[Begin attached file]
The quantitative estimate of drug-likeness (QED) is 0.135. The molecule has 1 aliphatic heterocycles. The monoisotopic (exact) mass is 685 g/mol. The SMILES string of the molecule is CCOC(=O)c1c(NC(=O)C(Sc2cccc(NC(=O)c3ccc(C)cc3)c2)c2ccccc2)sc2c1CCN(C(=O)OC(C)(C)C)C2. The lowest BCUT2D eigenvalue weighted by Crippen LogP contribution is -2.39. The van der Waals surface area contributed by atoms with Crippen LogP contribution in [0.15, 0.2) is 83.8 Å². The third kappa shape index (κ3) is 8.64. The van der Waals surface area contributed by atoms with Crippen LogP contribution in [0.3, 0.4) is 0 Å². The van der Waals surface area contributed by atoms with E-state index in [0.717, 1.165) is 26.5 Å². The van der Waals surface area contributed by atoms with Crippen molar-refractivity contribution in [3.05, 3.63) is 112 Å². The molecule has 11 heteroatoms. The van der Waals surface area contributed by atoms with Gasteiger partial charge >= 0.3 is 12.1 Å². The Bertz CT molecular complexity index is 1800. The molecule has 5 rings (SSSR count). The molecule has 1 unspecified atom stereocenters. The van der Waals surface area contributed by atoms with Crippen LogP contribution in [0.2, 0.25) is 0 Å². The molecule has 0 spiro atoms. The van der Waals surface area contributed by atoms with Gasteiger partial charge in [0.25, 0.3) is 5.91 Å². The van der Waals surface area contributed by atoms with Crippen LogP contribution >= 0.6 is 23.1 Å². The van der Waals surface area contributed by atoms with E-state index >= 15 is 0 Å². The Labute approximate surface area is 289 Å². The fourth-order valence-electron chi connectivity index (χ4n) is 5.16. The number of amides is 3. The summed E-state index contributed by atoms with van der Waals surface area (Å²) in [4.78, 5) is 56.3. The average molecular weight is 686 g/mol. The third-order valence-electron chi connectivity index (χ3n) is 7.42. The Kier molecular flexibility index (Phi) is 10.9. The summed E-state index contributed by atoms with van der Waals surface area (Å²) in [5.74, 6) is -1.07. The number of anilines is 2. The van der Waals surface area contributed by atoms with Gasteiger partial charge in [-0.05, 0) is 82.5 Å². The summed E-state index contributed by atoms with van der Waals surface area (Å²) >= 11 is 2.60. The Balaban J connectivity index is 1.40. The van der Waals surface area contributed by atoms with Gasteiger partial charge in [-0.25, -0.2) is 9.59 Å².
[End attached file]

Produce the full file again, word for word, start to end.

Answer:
The quantitative estimate of drug-likeness (QED) is 0.135. The molecule has 1 aliphatic heterocycles. The monoisotopic (exact) mass is 685 g/mol. The SMILES string of the molecule is CCOC(=O)c1c(NC(=O)C(Sc2cccc(NC(=O)c3ccc(C)cc3)c2)c2ccccc2)sc2c1CCN(C(=O)OC(C)(C)C)C2. The lowest BCUT2D eigenvalue weighted by Crippen LogP contribution is -2.39. The van der Waals surface area contributed by atoms with Crippen LogP contribution in [0.15, 0.2) is 83.8 Å². The third kappa shape index (κ3) is 8.64. The van der Waals surface area contributed by atoms with Crippen LogP contribution in [0.3, 0.4) is 0 Å². The van der Waals surface area contributed by atoms with E-state index in [0.717, 1.165) is 26.5 Å². The van der Waals surface area contributed by atoms with Crippen molar-refractivity contribution in [3.05, 3.63) is 112 Å². The molecule has 11 heteroatoms. The van der Waals surface area contributed by atoms with Gasteiger partial charge >= 0.3 is 12.1 Å². The Bertz CT molecular complexity index is 1800. The molecule has 5 rings (SSSR count). The molecule has 1 unspecified atom stereocenters. The van der Waals surface area contributed by atoms with Crippen LogP contribution in [0.2, 0.25) is 0 Å². The molecule has 0 spiro atoms. The van der Waals surface area contributed by atoms with Gasteiger partial charge in [0.25, 0.3) is 5.91 Å². The van der Waals surface area contributed by atoms with Crippen LogP contribution >= 0.6 is 23.1 Å². The van der Waals surface area contributed by atoms with E-state index >= 15 is 0 Å². The Labute approximate surface area is 289 Å². The fourth-order valence-electron chi connectivity index (χ4n) is 5.16. The number of amides is 3. The summed E-state index contributed by atoms with van der Waals surface area (Å²) in [4.78, 5) is 56.3. The average molecular weight is 686 g/mol. The third-order valence-electron chi connectivity index (χ3n) is 7.42. The Kier molecular flexibility index (Phi) is 10.9. The summed E-state index contributed by atoms with van der Waals surface area (Å²) in [5.74, 6) is -1.07. The number of anilines is 2. The van der Waals surface area contributed by atoms with Gasteiger partial charge in [-0.05, 0) is 82.5 Å². The summed E-state index contributed by atoms with van der Waals surface area (Å²) >= 11 is 2.60. The Balaban J connectivity index is 1.40. The van der Waals surface area contributed by atoms with Gasteiger partial charge in [-0.25, -0.2) is 9.59 Å².